Jan 9, 2017

8 min read

The Age of the Space Transport Infrastructure is Dawning

A rapidly developed intellectual consensus often precedes a major sea-change in how we go about activities in a certain industry. I don’t think it’s necessarily about numbers of people saying something (although eventually all voices come around to state that it was obvious all along), but more about the absolute rock-solid foundation that those thoughts are based on. Sometimes, a certain thread of thought is so strong that it eventually… it wins.

I love to read space blogs, among broader technical media. The belief in rocket re-usability is no longer just voices the media, but the concepts been proven in genuine activities taking place in the real world. But there is more to this revolution that just reuse. In the end game, we can predict a universe of interconnected components of an infrastructure to move people and materials throughout the solar system.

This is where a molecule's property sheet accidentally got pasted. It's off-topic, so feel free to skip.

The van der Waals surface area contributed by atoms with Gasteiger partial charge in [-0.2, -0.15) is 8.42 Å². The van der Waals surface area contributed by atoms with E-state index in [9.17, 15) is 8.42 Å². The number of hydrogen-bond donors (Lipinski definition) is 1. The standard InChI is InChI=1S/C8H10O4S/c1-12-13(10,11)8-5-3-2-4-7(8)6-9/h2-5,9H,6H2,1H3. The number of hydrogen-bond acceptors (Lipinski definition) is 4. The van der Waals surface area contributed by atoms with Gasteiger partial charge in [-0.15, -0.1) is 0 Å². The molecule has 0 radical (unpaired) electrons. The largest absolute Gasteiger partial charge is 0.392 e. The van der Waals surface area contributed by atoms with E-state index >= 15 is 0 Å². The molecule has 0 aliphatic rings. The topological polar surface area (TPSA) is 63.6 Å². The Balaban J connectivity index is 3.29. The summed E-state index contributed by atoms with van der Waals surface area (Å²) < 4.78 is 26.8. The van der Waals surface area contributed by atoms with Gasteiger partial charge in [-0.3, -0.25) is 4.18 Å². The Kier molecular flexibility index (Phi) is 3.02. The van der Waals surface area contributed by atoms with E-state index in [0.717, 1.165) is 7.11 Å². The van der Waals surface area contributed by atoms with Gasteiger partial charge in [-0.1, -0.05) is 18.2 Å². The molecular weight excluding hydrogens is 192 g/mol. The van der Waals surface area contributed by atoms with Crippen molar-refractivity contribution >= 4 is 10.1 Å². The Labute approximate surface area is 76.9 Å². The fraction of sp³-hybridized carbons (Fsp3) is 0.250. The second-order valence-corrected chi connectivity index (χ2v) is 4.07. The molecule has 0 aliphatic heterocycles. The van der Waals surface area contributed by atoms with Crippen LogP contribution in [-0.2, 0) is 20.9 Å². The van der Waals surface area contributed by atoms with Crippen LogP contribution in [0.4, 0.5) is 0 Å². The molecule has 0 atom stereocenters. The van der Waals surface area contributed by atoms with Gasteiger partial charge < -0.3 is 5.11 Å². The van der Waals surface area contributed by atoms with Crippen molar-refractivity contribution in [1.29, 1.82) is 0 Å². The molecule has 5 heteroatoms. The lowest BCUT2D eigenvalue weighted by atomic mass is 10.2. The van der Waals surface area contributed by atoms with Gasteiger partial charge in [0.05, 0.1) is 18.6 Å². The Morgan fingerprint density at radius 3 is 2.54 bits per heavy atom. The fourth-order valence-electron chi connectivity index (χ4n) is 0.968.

We are coming to the end of the age where we think about space in terms of spaceships. There’s something I can feel happening deep in my bones where we are on the cusp of the inflection point where this change in thinking hits a point of no return. Now, I encounter articles that basically say the same things that I’m already trying to articulate in my own drafts.

For the most part, this is a good piece, with the core point mostly standing solid. I have one minor comment that the author seems to have misunderstood absolutely everything about the broader space philosophy of Jeff Bezos, saying that he has no plans for space infrastructure. One could nit-pick that what he really said is that Bezos has not announced specific plans for the details of that infrastructure, but this is pedantic. A space superhighway is exactly what Bezos is dreaming of.